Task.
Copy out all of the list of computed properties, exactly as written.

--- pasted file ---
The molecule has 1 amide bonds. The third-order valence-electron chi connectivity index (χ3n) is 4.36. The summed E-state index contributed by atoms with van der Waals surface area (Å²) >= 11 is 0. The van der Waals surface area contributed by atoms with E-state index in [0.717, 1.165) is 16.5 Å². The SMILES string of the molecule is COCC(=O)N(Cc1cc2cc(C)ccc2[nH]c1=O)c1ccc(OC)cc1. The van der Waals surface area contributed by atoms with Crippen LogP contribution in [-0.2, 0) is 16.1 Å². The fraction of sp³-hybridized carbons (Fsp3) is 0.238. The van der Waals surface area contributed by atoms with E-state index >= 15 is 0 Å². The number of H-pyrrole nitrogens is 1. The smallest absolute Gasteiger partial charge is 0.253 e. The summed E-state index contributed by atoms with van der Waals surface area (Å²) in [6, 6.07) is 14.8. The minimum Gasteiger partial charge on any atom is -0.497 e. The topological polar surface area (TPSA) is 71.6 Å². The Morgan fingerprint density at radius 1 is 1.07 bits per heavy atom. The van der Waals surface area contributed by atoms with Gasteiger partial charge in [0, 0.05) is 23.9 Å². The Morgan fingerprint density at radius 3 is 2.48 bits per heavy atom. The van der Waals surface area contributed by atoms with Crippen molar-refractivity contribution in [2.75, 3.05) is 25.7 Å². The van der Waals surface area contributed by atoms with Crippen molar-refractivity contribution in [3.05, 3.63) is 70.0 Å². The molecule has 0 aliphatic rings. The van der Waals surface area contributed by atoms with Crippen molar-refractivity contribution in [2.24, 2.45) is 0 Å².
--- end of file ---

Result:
The molecule has 1 amide bonds. The third-order valence-electron chi connectivity index (χ3n) is 4.36. The summed E-state index contributed by atoms with van der Waals surface area (Å²) >= 11 is 0. The van der Waals surface area contributed by atoms with E-state index in [0.717, 1.165) is 16.5 Å². The SMILES string of the molecule is COCC(=O)N(Cc1cc2cc(C)ccc2[nH]c1=O)c1ccc(OC)cc1. The van der Waals surface area contributed by atoms with Crippen LogP contribution in [-0.2, 0) is 16.1 Å². The fraction of sp³-hybridized carbons (Fsp3) is 0.238. The van der Waals surface area contributed by atoms with E-state index >= 15 is 0 Å². The number of H-pyrrole nitrogens is 1. The smallest absolute Gasteiger partial charge is 0.253 e. The summed E-state index contributed by atoms with van der Waals surface area (Å²) in [6, 6.07) is 14.8. The minimum Gasteiger partial charge on any atom is -0.497 e. The topological polar surface area (TPSA) is 71.6 Å². The Morgan fingerprint density at radius 1 is 1.07 bits per heavy atom. The van der Waals surface area contributed by atoms with Gasteiger partial charge in [0, 0.05) is 23.9 Å². The Morgan fingerprint density at radius 3 is 2.48 bits per heavy atom. The van der Waals surface area contributed by atoms with Crippen molar-refractivity contribution in [2.75, 3.05) is 25.7 Å². The van der Waals surface area contributed by atoms with Crippen molar-refractivity contribution in [3.05, 3.63) is 70.0 Å². The molecule has 0 aliphatic rings. The van der Waals surface area contributed by atoms with Crippen molar-refractivity contribution in [2.24, 2.45) is 0 Å².